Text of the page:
People. Planet. Profit. It has always been a balancing act to achieve all three sustainability pillars. Yet some asian cities, against all odds, rise up to the occasion.
Among these is hong Kong, which ranked 16th among 100 of the world’s most sustainable cities under the inaugural arcadis Sustainable Cities Index. hong Kong, which consistently holds top spots for achieving the People and Planet factors, does particularly well on university education, life expectancy, business friendliness and green spaces, rivaled only by asian neighbors Singapore and South Korea.
Hong Kong took a big leap for sustainability when it formed the Council for Sustainable Development in 2003. But what other key lessons can other cities learn from asia’s most sustainable city? AsianNGO speaks with Christine Loh, Under Secretary for the Environment of Hong Kong, to find out.
What sets Hong Kong apart from other cities in the region?
We started relatively earlier in environmental protection in comparison with other Asian cities despite rapid development. Our density, efficient transport and nature conservation efforts helped Hong Kong get on the path towards sustainability. But we are by no means there yet.
To be specific, Hong Kong is a small city with just over 1,000 sq. km. Only about 25 percent of the land is built-up, a tiny space that accommodates 7.3 million people.
We are also a high-rise city, where the bulk of the population live and work in tall buildings. For such a city to function each and every minute of the day, Hong Kong must have reliable electricity, water supply and sewerage systems. We also need to move people around the city very efficiently.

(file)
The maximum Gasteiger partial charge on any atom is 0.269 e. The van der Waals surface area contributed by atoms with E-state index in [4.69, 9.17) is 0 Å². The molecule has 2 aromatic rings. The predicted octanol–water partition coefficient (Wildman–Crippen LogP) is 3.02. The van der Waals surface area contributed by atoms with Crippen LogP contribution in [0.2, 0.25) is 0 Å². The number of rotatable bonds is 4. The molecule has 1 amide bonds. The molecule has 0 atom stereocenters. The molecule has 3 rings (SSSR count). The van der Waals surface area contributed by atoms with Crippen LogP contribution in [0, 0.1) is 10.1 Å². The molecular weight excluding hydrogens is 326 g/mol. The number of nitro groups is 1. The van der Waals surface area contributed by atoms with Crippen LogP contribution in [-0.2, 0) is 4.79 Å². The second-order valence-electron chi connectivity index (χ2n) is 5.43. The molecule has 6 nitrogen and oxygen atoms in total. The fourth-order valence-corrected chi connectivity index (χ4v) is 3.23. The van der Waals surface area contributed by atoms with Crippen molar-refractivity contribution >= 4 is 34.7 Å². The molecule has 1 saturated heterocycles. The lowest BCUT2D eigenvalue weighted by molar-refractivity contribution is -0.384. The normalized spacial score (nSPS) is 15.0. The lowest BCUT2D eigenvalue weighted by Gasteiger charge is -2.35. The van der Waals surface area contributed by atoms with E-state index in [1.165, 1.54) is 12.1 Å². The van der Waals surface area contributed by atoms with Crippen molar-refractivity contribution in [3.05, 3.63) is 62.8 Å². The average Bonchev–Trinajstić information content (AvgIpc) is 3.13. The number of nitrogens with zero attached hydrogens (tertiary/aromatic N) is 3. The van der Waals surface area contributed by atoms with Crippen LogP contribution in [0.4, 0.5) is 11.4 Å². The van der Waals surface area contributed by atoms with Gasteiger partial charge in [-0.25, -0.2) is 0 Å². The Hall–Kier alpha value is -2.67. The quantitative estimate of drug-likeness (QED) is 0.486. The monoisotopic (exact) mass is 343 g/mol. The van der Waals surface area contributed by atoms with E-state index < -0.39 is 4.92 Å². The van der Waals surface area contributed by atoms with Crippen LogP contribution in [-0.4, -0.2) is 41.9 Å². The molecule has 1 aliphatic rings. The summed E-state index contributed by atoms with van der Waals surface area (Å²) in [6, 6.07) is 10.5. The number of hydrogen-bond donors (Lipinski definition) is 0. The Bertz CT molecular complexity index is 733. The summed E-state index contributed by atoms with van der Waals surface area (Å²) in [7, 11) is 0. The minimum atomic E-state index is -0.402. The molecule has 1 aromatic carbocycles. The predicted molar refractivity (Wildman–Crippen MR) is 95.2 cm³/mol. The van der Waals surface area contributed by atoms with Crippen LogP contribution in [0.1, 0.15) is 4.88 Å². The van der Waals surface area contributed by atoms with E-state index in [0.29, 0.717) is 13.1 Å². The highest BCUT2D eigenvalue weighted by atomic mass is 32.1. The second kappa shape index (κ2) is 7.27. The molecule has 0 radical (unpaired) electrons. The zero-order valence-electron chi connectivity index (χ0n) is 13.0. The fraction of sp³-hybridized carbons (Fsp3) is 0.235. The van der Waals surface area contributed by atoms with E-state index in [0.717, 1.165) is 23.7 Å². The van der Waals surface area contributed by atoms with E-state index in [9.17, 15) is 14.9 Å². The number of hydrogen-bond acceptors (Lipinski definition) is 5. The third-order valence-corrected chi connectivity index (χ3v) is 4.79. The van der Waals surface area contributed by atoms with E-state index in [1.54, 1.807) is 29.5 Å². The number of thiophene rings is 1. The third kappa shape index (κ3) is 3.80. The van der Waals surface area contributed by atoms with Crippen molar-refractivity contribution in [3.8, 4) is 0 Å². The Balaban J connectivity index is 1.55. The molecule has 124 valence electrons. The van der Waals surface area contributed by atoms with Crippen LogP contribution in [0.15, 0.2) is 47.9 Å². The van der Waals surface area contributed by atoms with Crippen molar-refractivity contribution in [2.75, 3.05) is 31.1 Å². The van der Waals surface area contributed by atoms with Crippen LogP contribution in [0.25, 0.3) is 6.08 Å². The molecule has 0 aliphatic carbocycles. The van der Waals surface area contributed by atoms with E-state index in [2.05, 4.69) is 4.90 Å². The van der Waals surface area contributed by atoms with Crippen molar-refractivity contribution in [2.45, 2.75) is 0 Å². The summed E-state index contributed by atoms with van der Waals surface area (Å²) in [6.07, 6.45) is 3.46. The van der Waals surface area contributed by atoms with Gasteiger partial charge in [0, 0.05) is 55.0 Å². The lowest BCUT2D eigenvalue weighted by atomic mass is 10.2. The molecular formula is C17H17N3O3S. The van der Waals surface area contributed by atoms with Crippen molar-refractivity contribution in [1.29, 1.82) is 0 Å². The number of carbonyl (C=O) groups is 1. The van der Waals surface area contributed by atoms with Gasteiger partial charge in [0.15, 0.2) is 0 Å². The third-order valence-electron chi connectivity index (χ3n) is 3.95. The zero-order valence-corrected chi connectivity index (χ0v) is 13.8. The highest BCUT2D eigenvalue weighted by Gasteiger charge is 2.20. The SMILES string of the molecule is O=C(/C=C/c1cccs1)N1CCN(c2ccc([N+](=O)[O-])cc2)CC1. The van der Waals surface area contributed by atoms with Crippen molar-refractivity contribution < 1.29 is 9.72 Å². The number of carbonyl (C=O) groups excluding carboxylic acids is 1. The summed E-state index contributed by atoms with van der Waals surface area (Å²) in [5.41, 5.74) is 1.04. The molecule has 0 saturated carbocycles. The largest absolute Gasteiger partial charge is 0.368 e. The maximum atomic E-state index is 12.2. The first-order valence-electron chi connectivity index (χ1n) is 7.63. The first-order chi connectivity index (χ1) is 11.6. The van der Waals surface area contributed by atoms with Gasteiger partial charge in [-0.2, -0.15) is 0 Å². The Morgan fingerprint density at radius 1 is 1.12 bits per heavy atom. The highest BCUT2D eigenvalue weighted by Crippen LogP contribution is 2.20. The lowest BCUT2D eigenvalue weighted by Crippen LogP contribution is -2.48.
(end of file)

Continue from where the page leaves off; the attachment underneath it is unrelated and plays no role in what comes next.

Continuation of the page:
Our high-capacity public transport provides efficient mobility at a reasonable price. 40 percent of the land is made up of legally protected country parks and special areas, where very little development is allowed, which has helped protect our biodiversity. Since we are surrounded by water, we also have exceptional marine biodiversity.
What steps did Hong Kong take to become the sustainable city that it is today?
A range of environmental policies and legislation laid the foundation upon which we continue to improve our sustainability.
For example, Hong Kong passed laws in the 1970s to create and protect country parks; in the 1980s to control air and water pollution; and in the mid-1990s to create and protect marine parks. Our first subway line opened in 1979 and has been much expanded since. Since 1998, major development projects are required to go through environmental impact assessments.